Canadian Consulting Engineer

News

City of Peterborough to convert 7,205 streetlights to LED

The City expects the conversion to Smart technology LED fixtures will reduce annual electricity costs by 54% or by $650,000, reduce maintenance costs by 80% or by $187,000 and reduce its annual electricity consumption for streetlights by 70% or by 3.6 million kilowatt hours.


The City of Peterborough, located 120km east of Toronto, has announced that starting the last week of September, it will begin converting 7,205 streetlights to light emitting diode (LED) streetlight fixtures to reduce energy use, electricity costs and maintenance costs.

In a media release the City estimates that the conversion to Smart technology LED fixtures will reduce annual electricity costs by 54% or by $650,000, reduce maintenance costs by 80% or by $187,000 and reduce the City’s annual electricity consumption for streetlights by 70% or by 3.6 million kilowatt hours.

The $5.2-million project is supported with $683,428 from the Save on Energy program. Based on the projected savings on electricity, maintenance costs and project costs, the City expects to recover the cost of the project through savings in seven years.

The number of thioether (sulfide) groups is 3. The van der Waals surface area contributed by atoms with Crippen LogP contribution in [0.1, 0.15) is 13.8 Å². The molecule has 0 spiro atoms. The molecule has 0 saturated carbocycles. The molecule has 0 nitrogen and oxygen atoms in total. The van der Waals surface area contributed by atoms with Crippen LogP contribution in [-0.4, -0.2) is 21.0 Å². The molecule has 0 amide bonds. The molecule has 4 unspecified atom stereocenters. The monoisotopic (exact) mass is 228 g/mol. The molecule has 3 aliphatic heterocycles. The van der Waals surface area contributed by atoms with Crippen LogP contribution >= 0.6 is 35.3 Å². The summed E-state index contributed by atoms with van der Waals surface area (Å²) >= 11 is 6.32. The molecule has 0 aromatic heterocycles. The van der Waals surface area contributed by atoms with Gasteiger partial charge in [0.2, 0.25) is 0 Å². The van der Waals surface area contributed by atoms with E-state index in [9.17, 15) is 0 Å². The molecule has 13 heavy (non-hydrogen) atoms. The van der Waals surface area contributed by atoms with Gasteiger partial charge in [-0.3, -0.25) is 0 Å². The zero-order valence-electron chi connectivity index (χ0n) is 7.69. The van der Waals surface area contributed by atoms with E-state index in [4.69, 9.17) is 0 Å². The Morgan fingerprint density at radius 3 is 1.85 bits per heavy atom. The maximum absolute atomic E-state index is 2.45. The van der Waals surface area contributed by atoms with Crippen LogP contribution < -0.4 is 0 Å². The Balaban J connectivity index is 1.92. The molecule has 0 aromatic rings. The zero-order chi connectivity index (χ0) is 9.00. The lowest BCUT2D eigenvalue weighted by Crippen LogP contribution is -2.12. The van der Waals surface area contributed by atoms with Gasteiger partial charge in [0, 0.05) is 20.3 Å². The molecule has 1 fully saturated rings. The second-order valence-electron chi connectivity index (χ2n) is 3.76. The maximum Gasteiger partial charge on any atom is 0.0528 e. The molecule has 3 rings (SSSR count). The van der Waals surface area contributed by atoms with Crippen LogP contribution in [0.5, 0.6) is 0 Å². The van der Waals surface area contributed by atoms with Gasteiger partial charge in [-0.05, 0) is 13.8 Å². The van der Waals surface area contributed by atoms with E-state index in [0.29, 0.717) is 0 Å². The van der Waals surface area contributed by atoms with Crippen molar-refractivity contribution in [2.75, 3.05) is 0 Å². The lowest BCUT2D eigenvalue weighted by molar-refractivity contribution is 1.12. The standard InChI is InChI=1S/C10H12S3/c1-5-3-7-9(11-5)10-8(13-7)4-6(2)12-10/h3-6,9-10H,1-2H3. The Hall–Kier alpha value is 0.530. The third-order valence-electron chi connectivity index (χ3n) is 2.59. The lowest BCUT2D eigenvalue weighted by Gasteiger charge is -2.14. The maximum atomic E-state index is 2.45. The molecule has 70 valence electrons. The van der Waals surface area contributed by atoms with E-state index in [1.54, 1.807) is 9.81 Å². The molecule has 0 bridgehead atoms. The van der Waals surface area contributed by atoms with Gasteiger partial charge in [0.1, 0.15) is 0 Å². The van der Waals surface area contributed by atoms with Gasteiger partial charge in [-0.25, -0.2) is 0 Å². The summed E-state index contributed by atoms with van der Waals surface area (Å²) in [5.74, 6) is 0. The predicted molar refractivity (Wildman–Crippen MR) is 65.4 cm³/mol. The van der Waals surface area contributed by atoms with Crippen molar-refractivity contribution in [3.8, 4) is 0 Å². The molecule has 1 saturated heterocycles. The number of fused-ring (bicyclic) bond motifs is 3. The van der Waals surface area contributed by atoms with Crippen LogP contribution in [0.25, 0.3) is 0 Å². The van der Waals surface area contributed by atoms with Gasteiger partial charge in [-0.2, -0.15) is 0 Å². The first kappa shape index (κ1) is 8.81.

“That’s a substantial savings in terms of costs and energy use,” said Bruno Bianco, Infrastructure Planning Manager with the City of Peterborough, in the release.

Touting the smart technology, the City cites the LED streetlight fixtures as energy efficient, virtually maintenance-free, environmentally friendly and last up to four times longer than traditional High Pressure Sodium streetlights. LED lighting is also able to be targeted in a more precise manner than traditional street lighting, reducing glare and lighting only targeted areas.

The conversion project includes a change from a drop glass fixture to a flat glass fixture, which changes how light is distributed on the roadway and associated area. This change helps prevent light from spilling or dispersing onto adjacent spaces where it is not intended to be. The light colour is a cool white (not a daylight).

The Smart technology being added to the lights will automatically inform the City when a light is out or malfunctioning to allow a crew to be dispatched to repair the fixture. The LED streetlight conversion project is expected to be completed by the end of December 2018.